Some follow up on my project. First, the scale. As I mentioned, the scale is about the half of 42100. However, I later found out that 42100 is not in minifig scale (about 1:48) but more into 1:30 scale. Therefore my would be somewhere in area of 1:60 or 1:80 scale. And here is a picture of overlay of blueprints and my (early) design. The build is more or less divided between 3 major parts: Undercariage, main body and the arm. I was mostly satisfied with the arm but Jurss rightfully complained that the last linear actuator is awkwardly placed. Therefore I changed the design - used and used some lever to make it more compact. I am using worm gear which makes movement quite slow but it's manageable. While dealing with the hand, I also changed the way how movement is transported along the arm. Instead of universal joints I have used bevel gears. I am using three triplets on one axle. The axle is also the pivot point of the arm. To get compact enough design, the side of the arms are made from thin liftarms. It didn't sound good on the paper but in real world is good enough and not too flimsy. On the pictures below, the main axle is held in place by red quarter ellipse liftarms. The body has dimensions of 17 x 14 x 8 studs. At the time I was choosing a studded technique since I was convinced to fit two BuWizz bricks easier. Well, this will be changed in the future but for now, let's see some pictures. The color scheme in the moment is white and black. I intend to switch to all while towards the end of my build. I will order proper bricks when I know what I need. The body is quite compact while holding 2xL and 2xM motors and 2 BuWizz bricks. There are a lot of cables. Side view: Front view (sorry, I have used a phone and the perspective & barrel distortion drives me nuts but for finished :product I'll switch to more decent equipment): I am also proud on my cable management and color coding. Neat, huh?! Actually BuWizz' are not so terrible to fix in place. They are not heavy and using only two pins allow good and stable positioning. And one view under the skirt. The bottom motor is the one that lifts the arm. Unfortunately, the third part of the built - the undercarriage is the most problematic. A proran mentioned it, my building technique was not match for this. I've redesigned the bottom par also but I am not sure if I have managed to improve the construction. The construction is sturdier, however I have used newer treads, which are a bit too wide. I am not sure I like it. It will be continued ...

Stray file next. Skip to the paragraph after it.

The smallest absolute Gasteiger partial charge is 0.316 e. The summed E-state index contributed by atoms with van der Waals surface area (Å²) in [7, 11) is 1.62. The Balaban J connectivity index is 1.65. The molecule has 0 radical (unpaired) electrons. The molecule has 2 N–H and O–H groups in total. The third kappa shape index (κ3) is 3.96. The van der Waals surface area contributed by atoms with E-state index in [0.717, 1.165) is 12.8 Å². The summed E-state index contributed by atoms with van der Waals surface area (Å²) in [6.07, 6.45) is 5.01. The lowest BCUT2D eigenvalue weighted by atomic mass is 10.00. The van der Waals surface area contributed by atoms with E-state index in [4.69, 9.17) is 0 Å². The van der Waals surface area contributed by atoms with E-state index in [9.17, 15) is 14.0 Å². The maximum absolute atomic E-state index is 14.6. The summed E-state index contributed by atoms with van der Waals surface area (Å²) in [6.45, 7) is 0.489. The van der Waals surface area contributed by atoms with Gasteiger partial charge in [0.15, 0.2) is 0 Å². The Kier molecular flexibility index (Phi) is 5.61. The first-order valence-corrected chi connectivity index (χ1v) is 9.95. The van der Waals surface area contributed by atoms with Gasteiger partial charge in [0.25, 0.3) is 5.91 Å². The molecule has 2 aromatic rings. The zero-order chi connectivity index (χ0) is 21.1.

9. teflon